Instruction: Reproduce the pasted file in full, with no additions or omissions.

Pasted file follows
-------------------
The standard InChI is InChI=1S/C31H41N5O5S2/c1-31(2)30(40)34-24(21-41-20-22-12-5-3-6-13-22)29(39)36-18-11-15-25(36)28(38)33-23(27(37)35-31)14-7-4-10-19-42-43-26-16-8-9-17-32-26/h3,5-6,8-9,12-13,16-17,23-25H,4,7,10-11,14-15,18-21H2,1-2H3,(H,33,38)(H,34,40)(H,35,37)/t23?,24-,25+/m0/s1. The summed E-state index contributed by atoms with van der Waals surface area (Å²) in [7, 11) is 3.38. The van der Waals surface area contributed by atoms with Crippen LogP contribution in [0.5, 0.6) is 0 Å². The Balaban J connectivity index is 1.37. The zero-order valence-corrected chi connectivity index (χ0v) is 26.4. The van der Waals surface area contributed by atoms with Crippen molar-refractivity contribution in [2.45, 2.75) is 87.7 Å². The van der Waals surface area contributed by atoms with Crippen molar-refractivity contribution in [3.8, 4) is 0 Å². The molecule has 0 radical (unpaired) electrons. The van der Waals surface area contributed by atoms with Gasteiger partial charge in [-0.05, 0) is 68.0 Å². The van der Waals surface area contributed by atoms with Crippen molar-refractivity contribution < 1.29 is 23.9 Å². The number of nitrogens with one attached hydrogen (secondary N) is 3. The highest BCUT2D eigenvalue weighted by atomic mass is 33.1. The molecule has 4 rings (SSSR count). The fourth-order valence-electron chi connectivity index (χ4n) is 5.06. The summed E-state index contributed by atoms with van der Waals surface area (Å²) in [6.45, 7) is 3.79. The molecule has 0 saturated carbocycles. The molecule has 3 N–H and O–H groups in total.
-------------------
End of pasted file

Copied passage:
The standard InChI is InChI=1S/C31H41N5O5S2/c1-31(2)30(40)34-24(21-41-20-22-12-5-3-6-13-22)29(39)36-18-11-15-25(36)28(38)33-23(27(37)35-31)14-7-4-10-19-42-43-26-16-8-9-17-32-26/h3,5-6,8-9,12-13,16-17,23-25H,4,7,10-11,14-15,18-21H2,1-2H3,(H,33,38)(H,34,40)(H,35,37)/t23?,24-,25+/m0/s1. The summed E-state index contributed by atoms with van der Waals surface area (Å²) in [7, 11) is 3.38. The van der Waals surface area contributed by atoms with Crippen LogP contribution in [0.5, 0.6) is 0 Å². The Balaban J connectivity index is 1.37. The zero-order valence-corrected chi connectivity index (χ0v) is 26.4. The van der Waals surface area contributed by atoms with Crippen molar-refractivity contribution in [2.45, 2.75) is 87.7 Å². The van der Waals surface area contributed by atoms with Crippen molar-refractivity contribution in [3.8, 4) is 0 Å². The molecule has 0 radical (unpaired) electrons. The van der Waals surface area contributed by atoms with Gasteiger partial charge in [-0.05, 0) is 68.0 Å². The van der Waals surface area contributed by atoms with Crippen molar-refractivity contribution < 1.29 is 23.9 Å². The number of nitrogens with one attached hydrogen (secondary N) is 3. The highest BCUT2D eigenvalue weighted by atomic mass is 33.1. The molecule has 4 rings (SSSR count). The fourth-order valence-electron chi connectivity index (χ4n) is 5.06. The summed E-state index contributed by atoms with van der Waals surface area (Å²) in [6.45, 7) is 3.79. The molecule has 0 saturated carbocycles. The molecule has 3 N–H and O–H groups in total.